We know that when a taxonomy is well-designed and rooted in standards, it can make finding your content easy and thorough. However, the meaning of the word ‘taxonomy’ is often confused with that for ‘classification’ or even ‘thesaurus’.
AGROVOC is a controlled vocabulary covering all areas of interest of the Food and Agriculture Organization (FAO) of the United Nations. It is published by FAO and edited by a community of experts.
The National Agriculture Library is seeking your input on the Agriculture Thesaurus and Glossary. The thesaurus and glossary were first released by the National Agricultural Library in 2002.
I am a writer. I write a variety of content. Writing for TaxoDiary is just one avenue where my words take shape. I also write about employee engagement, communications, healthcare billing, medical coding, human resources, and when time allows, I splurge with some good ole fiction writing to spur the creative juices. I say all this to provide context as to why having a new variety of theasauri truly excites me.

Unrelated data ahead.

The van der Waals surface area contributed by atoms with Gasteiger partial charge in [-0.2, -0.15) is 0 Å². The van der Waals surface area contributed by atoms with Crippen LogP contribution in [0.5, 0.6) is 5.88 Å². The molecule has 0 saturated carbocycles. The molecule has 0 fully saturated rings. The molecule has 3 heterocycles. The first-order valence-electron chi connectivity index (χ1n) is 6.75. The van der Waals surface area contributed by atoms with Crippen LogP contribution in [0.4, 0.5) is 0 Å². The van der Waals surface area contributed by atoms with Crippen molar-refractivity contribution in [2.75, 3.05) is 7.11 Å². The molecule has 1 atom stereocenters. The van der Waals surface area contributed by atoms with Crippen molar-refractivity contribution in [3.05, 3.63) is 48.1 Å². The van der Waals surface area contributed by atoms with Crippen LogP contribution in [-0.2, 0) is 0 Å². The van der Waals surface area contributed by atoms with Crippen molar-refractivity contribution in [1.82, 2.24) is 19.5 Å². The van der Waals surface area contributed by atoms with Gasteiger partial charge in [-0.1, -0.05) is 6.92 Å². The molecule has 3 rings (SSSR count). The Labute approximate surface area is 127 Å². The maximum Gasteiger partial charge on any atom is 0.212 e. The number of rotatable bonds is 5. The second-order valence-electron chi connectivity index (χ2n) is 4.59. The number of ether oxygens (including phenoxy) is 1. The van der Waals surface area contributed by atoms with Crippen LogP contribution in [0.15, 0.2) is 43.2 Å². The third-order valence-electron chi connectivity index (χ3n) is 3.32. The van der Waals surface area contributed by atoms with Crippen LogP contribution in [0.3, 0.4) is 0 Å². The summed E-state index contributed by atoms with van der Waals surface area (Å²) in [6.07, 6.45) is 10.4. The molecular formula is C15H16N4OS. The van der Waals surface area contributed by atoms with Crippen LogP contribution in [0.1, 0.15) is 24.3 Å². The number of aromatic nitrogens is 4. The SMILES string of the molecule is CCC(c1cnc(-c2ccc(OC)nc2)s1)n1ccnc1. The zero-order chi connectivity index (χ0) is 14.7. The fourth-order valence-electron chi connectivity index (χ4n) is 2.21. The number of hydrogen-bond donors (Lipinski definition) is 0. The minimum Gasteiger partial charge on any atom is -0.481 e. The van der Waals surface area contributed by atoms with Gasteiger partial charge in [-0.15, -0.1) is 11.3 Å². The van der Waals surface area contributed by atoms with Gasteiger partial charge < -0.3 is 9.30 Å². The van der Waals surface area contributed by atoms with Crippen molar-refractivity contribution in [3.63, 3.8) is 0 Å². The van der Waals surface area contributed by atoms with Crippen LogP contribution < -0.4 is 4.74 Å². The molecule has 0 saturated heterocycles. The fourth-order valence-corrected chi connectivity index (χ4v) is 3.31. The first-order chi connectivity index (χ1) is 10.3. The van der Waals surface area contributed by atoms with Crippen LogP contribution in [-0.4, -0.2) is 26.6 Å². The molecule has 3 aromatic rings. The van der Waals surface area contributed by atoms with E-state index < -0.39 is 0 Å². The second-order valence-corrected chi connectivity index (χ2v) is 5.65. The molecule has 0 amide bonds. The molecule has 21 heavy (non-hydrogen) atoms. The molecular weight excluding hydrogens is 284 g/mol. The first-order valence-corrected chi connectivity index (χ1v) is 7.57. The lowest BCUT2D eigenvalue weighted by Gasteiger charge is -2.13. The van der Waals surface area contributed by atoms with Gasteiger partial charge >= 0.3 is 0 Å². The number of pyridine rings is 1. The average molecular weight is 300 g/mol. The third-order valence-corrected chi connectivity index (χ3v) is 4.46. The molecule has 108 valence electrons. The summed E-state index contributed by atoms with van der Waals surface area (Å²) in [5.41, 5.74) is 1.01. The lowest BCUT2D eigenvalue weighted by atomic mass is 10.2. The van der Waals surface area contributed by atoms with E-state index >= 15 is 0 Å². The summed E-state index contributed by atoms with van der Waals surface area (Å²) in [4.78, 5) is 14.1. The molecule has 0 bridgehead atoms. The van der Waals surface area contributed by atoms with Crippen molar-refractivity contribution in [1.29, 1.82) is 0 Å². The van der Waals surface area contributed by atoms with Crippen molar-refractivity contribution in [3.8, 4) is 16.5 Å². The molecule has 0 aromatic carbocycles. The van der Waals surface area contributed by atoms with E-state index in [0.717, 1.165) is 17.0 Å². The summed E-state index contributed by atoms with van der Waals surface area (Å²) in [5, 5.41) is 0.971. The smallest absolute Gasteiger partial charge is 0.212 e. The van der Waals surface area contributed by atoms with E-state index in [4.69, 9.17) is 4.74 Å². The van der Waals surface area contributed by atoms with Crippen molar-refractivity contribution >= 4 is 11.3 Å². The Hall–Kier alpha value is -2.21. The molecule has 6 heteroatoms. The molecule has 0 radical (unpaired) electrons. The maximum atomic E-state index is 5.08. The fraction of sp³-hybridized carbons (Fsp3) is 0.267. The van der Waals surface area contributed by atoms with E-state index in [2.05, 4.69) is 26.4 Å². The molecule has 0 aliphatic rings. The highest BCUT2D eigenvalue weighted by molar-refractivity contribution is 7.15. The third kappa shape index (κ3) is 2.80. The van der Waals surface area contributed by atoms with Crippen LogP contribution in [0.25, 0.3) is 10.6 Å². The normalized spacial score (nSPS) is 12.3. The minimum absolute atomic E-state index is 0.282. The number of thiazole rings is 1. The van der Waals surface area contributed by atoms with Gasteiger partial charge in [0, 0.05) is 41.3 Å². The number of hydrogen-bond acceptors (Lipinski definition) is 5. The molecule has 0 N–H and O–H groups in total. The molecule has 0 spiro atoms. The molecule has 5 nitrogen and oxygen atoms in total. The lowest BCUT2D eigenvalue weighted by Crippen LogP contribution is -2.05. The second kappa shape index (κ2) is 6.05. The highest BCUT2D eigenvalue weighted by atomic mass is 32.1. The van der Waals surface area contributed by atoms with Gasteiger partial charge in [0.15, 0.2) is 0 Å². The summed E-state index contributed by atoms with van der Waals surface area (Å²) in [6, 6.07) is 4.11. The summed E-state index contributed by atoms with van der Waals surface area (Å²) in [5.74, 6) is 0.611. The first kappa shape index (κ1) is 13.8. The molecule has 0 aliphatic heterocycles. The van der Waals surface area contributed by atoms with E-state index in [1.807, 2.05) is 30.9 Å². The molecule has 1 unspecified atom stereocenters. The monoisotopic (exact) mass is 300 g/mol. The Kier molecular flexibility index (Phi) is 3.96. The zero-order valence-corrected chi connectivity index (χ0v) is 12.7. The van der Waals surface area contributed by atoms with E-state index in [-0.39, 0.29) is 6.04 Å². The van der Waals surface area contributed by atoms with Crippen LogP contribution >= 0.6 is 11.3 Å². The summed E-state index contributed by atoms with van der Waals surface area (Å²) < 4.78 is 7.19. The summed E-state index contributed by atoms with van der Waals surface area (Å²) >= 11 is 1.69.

As a lover of all things tasty, my mind often turns to the kinds of food and drink that I love. As someone who works with taxonomies and thesauri, I tend to try to classify them. Often, though, I don't get very far with it because I start to get hungry. However, I just ate, so I don't think it'll be so much of an issue this time.
Later this week is January 18th, which for taxonomists is notable for two things: 1) it’s Thesaurus Day; and 2) it’s the birthday of Peter Mark Roget. This double occurrence is no coincidence. We may consider Doctor Roget to be the inventor of the thesaurus (or at least one of its pioneers), and a person whose birthday is cause for taxonomists’ celebration.
As we anticipate the approaching new Gregorian year, those of us who are taxonomists are looking forward with renewed anticipation to the taxonomic challenges that certain kinds of words bring. Take “glass”, for example. “Glass” is one of those words that contain an abundance of possible meanings. Ironically, this poses the potential for ambiguity. What makes this particular situation even more ironic is that this ambiguity clouds the very clarity that the word often symbolizes. Ambiguous words are tricky to work with in constructing and developing taxonomies and thesauri. Moreover, they make the writing of effective indexing rules challenging. Taking care in the crafting of those rules becomes all the more important, because of the need for disambiguation.